Wednesday, June 26, 2013

Legarda: Communication, Vital Tool for ‘Zero Casualty’ during Disasters

MANILA-Senator Loren Legarda today said that communication is crucial in achieving “zero casualty” during disasters.

“Communication is vital before, during and immediately after disasters. We need it to warn our citizens of impending disasters so they can prepare ahead of time; we need it during disasters for effective monitoring; and we need it also immediately after for efficient delivery of recovery and rehabilitation services,” said Legarda, Chair of the Senate Committee on Climate Change.

In this regard, the Senator said she hopes that the Department of Science and Technology’s (DOST) Moses tablets will be effective tools of communication.

According to the DOST, the Moses tablets will be given to barangay chairmen for immediate two-way communication during disasters. These locally developed tablets are water-resistant, have antennas, and powered with extended-life batteries.

“We can avert disasters when there is communication between and among local leaders and government agencies. A good example is that of the municipality of Alimodian during Typhoon Gener in 2012, when they recorded zero casualty because they immediately reported to the Department of Environment and Natural Resources (DENR) signs of possible landslide in their area,” said Legarda.

She explained that when the heavy rains of Typhoon Gener triggered major landslides in the populated barangay of Cunsad in Alimodian, Iloilo there were no casualties, because when the natural signs of impending landslide showed up in the area, the municipal government immediately reported it to the Mines and Geosciences Bureau of DENR for risk assessment. They heeded the advice of geologists to relocate the residents, thus, saving the lives of everyone in the community.

“We hope that these Moses tablets would result to better risk information. Meanwhile, to ensure that this project is made more effective and efficient, we also urge telecommunications companies to check the integrity of their communication infrastructure and locations and where their broadcast towers are installed, and make sure that their cables and buildings are safe when disasters occur,” said Legarda.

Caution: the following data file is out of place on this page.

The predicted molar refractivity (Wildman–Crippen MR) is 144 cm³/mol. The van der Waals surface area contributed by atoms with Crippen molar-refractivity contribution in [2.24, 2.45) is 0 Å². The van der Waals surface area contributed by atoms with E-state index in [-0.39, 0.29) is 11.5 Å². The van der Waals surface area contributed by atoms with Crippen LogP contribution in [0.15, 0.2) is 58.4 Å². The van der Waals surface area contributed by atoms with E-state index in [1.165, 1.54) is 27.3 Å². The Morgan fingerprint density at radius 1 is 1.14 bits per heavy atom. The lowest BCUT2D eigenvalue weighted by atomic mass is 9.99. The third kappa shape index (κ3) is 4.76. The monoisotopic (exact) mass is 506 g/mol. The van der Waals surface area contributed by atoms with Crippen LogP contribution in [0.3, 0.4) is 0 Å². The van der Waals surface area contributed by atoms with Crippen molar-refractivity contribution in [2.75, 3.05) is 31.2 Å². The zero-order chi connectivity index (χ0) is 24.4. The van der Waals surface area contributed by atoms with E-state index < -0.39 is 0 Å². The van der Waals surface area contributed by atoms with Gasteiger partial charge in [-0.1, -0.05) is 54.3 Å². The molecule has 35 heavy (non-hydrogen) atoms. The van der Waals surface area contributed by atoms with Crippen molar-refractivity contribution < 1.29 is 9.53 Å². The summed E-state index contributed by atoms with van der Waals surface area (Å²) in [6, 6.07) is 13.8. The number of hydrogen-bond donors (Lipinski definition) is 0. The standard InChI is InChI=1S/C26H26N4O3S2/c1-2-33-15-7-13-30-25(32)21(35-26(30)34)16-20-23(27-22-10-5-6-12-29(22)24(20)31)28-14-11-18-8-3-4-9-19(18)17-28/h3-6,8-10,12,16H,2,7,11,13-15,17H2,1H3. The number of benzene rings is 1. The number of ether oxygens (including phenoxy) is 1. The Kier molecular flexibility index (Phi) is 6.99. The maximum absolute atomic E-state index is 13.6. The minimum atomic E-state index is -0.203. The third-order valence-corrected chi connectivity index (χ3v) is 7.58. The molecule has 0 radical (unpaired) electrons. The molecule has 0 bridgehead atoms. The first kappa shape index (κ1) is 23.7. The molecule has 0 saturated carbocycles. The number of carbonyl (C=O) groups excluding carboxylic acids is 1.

Passing on of income taxes grave disservice to water consumers!

MANILA-Sen. Ralph G. Recto today deplored reports that water concessionaires Maynilad Water Services and Manila Water Co. were passing on their multi-billion corporate income tax payments to their consumers.

Recto said he would be filing a resolution calling for a Senate inquiry into the perceived consumer abuse by the two private water concessionaires.

“By its very essence, corporate income taxes are shouldered by the companies, which made the income and should not be passed on to their clients,” Recto, senior vice-chair of the Senate committee on public services, said.

The senator said if this is true, such practice was “immoral” and “unethical” and does not reflect the corporate principles of the businessmen or entities behind the two private water concessionaires.

“Corporate responsibilities such as tax payments could not be relegated to a proxy, especially when the designated and unsuspecting proxy is the water consumer,” Recto said.

“More so, when the state concession was granted to deliver a precious commodity like water, it did not include the authority to also bilk dry their clients,” he added.

An advocacy group, Water for People Network (WPN), has bared that both Maynilad and Manila Water tucked in the income tax payments in their ‘operating expenses” or OPEX, which amounted to P3.1 billion each per year from 2008 to 2012 for a combined total of P15.3 billion.

Recto said the “discovery” now casts a shadow of illegitimacy on the petition of two water companies for a rate increase.

“What’s now the compelling justification for approving a rate increase? If they are not practically paying income taxes and at the same time, receiving some tax perks from government, what’s the happiness in granting them a rate hike,” the senator said.

Recto added regulator Metropolitan Waterworks and Sewerage System (MWSS) must have done something to protect the welfare of the water consumers, but seemed to have generously capitulated to the avarice of the water companies.

The two companies want to implement a “rate rebasing” that would see consumers shouldering the OPEX of the water concessionaires.

Manila Water is seeking a P5.83/cubic-meter increase in its basic charge and Maynilad, P8.58. The increases will be implemented up to 2018.

WPN said a guaranteed rate of return, called appropriate discount rate (ADR), is applied on the pass-on income taxes as part of the OPEX.

From 2008 to 2012, Manila Water and Maynilad were given an ADR or discount rate of 9.3 percent. It was also in 2008 that Maynilad was given a tax holiday.

The MWSS-Regulatory Office has allowed the private concessionaires to include in their OPEX the cost of corporate income taxes that Manila Water and Maynilad could recover from consumers through monthly water bills.

This was on top of the “system loss” or cost of water pilfered that is also passed on to consumers.

Recto nevertheless said MWSS “should rescind this authority before losses and other company expenses such as travel and entertainment expense are also passed on to the hapless water consumers.” 


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